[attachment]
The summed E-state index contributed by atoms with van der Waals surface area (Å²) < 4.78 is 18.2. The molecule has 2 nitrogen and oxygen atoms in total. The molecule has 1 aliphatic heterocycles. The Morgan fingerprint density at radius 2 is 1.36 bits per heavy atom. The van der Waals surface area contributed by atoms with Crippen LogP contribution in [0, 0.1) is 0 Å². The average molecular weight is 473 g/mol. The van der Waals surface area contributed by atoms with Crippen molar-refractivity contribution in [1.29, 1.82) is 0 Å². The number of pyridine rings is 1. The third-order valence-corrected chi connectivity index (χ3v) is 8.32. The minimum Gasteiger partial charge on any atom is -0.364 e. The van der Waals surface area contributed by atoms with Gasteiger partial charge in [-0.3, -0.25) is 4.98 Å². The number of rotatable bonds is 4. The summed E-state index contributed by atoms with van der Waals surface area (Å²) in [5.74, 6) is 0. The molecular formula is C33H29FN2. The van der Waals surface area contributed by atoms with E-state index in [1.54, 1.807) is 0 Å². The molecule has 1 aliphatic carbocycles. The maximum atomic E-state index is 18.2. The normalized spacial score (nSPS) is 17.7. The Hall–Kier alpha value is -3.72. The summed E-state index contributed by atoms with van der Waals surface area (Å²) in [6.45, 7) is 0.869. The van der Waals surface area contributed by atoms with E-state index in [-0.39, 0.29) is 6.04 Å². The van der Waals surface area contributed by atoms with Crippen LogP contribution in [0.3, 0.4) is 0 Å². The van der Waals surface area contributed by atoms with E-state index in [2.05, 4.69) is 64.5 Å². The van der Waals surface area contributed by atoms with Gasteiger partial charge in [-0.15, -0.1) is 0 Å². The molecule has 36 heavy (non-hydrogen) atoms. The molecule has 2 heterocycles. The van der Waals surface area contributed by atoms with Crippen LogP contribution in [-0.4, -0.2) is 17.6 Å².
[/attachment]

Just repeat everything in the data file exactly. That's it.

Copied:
The summed E-state index contributed by atoms with van der Waals surface area (Å²) < 4.78 is 18.2. The molecule has 2 nitrogen and oxygen atoms in total. The molecule has 1 aliphatic heterocycles. The Morgan fingerprint density at radius 2 is 1.36 bits per heavy atom. The van der Waals surface area contributed by atoms with Crippen LogP contribution in [0, 0.1) is 0 Å². The average molecular weight is 473 g/mol. The van der Waals surface area contributed by atoms with Crippen molar-refractivity contribution in [1.29, 1.82) is 0 Å². The number of pyridine rings is 1. The third-order valence-corrected chi connectivity index (χ3v) is 8.32. The minimum Gasteiger partial charge on any atom is -0.364 e. The van der Waals surface area contributed by atoms with Gasteiger partial charge in [-0.3, -0.25) is 4.98 Å². The number of rotatable bonds is 4. The summed E-state index contributed by atoms with van der Waals surface area (Å²) in [5.74, 6) is 0. The molecular formula is C33H29FN2. The van der Waals surface area contributed by atoms with E-state index in [1.54, 1.807) is 0 Å². The molecule has 1 aliphatic carbocycles. The maximum atomic E-state index is 18.2. The normalized spacial score (nSPS) is 17.7. The Hall–Kier alpha value is -3.72. The summed E-state index contributed by atoms with van der Waals surface area (Å²) in [6.45, 7) is 0.869. The van der Waals surface area contributed by atoms with E-state index in [-0.39, 0.29) is 6.04 Å². The van der Waals surface area contributed by atoms with Crippen LogP contribution in [0.3, 0.4) is 0 Å². The van der Waals surface area contributed by atoms with E-state index in [2.05, 4.69) is 64.5 Å². The van der Waals surface area contributed by atoms with Gasteiger partial charge in [-0.15, -0.1) is 0 Å². The molecule has 36 heavy (non-hydrogen) atoms. The molecule has 2 heterocycles. The van der Waals surface area contributed by atoms with Crippen LogP contribution in [-0.4, -0.2) is 17.6 Å².